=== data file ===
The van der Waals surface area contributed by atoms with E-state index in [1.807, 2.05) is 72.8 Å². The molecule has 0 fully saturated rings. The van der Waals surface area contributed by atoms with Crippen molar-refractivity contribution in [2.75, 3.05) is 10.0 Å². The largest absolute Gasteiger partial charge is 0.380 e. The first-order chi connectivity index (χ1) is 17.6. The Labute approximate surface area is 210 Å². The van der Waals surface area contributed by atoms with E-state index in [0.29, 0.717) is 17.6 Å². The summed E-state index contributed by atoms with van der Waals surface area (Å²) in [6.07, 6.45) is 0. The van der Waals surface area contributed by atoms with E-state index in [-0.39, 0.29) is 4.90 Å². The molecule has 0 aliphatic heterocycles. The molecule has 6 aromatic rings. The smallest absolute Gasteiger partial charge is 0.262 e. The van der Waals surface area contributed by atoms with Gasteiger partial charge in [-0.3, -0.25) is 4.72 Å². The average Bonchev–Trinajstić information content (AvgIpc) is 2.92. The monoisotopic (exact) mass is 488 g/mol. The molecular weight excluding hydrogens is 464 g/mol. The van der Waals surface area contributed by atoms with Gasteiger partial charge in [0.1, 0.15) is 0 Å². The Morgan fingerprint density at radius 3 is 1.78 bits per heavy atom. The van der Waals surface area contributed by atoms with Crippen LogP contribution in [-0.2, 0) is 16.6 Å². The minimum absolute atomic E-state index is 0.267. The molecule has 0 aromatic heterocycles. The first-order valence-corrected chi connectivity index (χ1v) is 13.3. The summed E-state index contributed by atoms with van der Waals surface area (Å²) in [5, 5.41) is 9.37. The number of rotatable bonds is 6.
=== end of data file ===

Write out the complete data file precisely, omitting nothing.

The van der Waals surface area contributed by atoms with E-state index in [1.807, 2.05) is 72.8 Å². The molecule has 0 fully saturated rings. The van der Waals surface area contributed by atoms with Crippen molar-refractivity contribution in [2.75, 3.05) is 10.0 Å². The largest absolute Gasteiger partial charge is 0.380 e. The first-order chi connectivity index (χ1) is 17.6. The Labute approximate surface area is 210 Å². The van der Waals surface area contributed by atoms with E-state index in [0.29, 0.717) is 17.6 Å². The summed E-state index contributed by atoms with van der Waals surface area (Å²) in [6.07, 6.45) is 0. The van der Waals surface area contributed by atoms with E-state index in [-0.39, 0.29) is 4.90 Å². The molecule has 0 aliphatic heterocycles. The molecule has 6 aromatic rings. The smallest absolute Gasteiger partial charge is 0.262 e. The van der Waals surface area contributed by atoms with Gasteiger partial charge in [-0.3, -0.25) is 4.72 Å². The average Bonchev–Trinajstić information content (AvgIpc) is 2.92. The monoisotopic (exact) mass is 488 g/mol. The molecular weight excluding hydrogens is 464 g/mol. The van der Waals surface area contributed by atoms with Gasteiger partial charge in [0.1, 0.15) is 0 Å². The Morgan fingerprint density at radius 3 is 1.78 bits per heavy atom. The van der Waals surface area contributed by atoms with Crippen LogP contribution in [-0.2, 0) is 16.6 Å². The minimum absolute atomic E-state index is 0.267. The molecule has 0 aromatic heterocycles. The first-order valence-corrected chi connectivity index (χ1v) is 13.3. The summed E-state index contributed by atoms with van der Waals surface area (Å²) in [5, 5.41) is 9.37. The number of rotatable bonds is 6.